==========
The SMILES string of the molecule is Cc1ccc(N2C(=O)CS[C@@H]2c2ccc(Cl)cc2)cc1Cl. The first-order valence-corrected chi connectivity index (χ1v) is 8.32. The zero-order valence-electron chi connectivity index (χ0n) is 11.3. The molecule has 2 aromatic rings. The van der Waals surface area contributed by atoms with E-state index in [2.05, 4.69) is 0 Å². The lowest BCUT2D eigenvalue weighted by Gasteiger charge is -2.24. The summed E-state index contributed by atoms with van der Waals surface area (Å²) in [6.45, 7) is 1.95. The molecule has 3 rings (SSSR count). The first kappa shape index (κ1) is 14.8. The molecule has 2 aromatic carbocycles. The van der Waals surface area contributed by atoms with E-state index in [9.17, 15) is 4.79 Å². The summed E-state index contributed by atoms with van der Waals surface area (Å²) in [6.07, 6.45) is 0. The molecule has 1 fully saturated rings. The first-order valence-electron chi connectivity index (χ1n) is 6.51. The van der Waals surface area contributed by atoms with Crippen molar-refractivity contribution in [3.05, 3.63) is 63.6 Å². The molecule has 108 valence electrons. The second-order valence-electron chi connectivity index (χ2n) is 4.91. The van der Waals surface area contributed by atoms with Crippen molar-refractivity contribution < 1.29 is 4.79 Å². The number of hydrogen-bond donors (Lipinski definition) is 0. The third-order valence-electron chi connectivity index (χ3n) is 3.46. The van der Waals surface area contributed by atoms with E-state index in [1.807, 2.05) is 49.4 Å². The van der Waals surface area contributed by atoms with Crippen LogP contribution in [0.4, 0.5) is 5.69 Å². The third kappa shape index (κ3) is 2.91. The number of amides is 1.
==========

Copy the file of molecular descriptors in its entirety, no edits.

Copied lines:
The SMILES string of the molecule is Cc1ccc(N2C(=O)CS[C@@H]2c2ccc(Cl)cc2)cc1Cl. The first-order valence-corrected chi connectivity index (χ1v) is 8.32. The zero-order valence-electron chi connectivity index (χ0n) is 11.3. The molecule has 2 aromatic rings. The van der Waals surface area contributed by atoms with E-state index in [2.05, 4.69) is 0 Å². The lowest BCUT2D eigenvalue weighted by Gasteiger charge is -2.24. The summed E-state index contributed by atoms with van der Waals surface area (Å²) in [6.45, 7) is 1.95. The molecule has 3 rings (SSSR count). The first kappa shape index (κ1) is 14.8. The molecule has 2 aromatic carbocycles. The van der Waals surface area contributed by atoms with E-state index in [9.17, 15) is 4.79 Å². The summed E-state index contributed by atoms with van der Waals surface area (Å²) in [6.07, 6.45) is 0. The molecule has 1 fully saturated rings. The first-order valence-electron chi connectivity index (χ1n) is 6.51. The van der Waals surface area contributed by atoms with Crippen molar-refractivity contribution in [3.05, 3.63) is 63.6 Å². The molecule has 108 valence electrons. The second-order valence-electron chi connectivity index (χ2n) is 4.91. The van der Waals surface area contributed by atoms with Crippen molar-refractivity contribution < 1.29 is 4.79 Å². The number of hydrogen-bond donors (Lipinski definition) is 0. The third-order valence-electron chi connectivity index (χ3n) is 3.46. The van der Waals surface area contributed by atoms with E-state index in [1.807, 2.05) is 49.4 Å². The van der Waals surface area contributed by atoms with Crippen LogP contribution in [0.4, 0.5) is 5.69 Å². The third kappa shape index (κ3) is 2.91. The number of amides is 1.